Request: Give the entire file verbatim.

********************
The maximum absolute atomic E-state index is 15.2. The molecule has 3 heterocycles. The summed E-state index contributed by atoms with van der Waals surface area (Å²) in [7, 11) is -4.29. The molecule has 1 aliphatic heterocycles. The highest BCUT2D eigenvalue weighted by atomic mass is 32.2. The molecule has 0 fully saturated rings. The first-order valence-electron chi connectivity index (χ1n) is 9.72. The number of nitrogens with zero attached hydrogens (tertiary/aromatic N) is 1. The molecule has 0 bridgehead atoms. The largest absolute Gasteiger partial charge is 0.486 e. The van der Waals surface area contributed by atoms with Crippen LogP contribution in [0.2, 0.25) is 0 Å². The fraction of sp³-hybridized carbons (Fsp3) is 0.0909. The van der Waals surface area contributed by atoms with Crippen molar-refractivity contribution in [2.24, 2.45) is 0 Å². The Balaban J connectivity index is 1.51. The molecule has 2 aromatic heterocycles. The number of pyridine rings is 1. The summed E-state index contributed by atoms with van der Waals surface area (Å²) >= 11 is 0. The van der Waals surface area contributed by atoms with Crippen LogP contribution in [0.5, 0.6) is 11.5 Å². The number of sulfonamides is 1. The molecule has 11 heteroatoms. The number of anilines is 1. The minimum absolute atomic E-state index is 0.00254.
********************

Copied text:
The maximum absolute atomic E-state index is 15.2. The molecule has 3 heterocycles. The summed E-state index contributed by atoms with van der Waals surface area (Å²) in [7, 11) is -4.29. The molecule has 1 aliphatic heterocycles. The highest BCUT2D eigenvalue weighted by atomic mass is 32.2. The molecule has 0 fully saturated rings. The first-order valence-electron chi connectivity index (χ1n) is 9.72. The number of nitrogens with zero attached hydrogens (tertiary/aromatic N) is 1. The molecule has 0 bridgehead atoms. The largest absolute Gasteiger partial charge is 0.486 e. The van der Waals surface area contributed by atoms with Crippen LogP contribution in [0.2, 0.25) is 0 Å². The fraction of sp³-hybridized carbons (Fsp3) is 0.0909. The van der Waals surface area contributed by atoms with Crippen molar-refractivity contribution in [2.24, 2.45) is 0 Å². The Balaban J connectivity index is 1.51. The molecule has 2 aromatic heterocycles. The number of pyridine rings is 1. The summed E-state index contributed by atoms with van der Waals surface area (Å²) >= 11 is 0. The van der Waals surface area contributed by atoms with Crippen LogP contribution in [0.5, 0.6) is 11.5 Å². The number of sulfonamides is 1. The molecule has 11 heteroatoms. The number of anilines is 1. The minimum absolute atomic E-state index is 0.00254.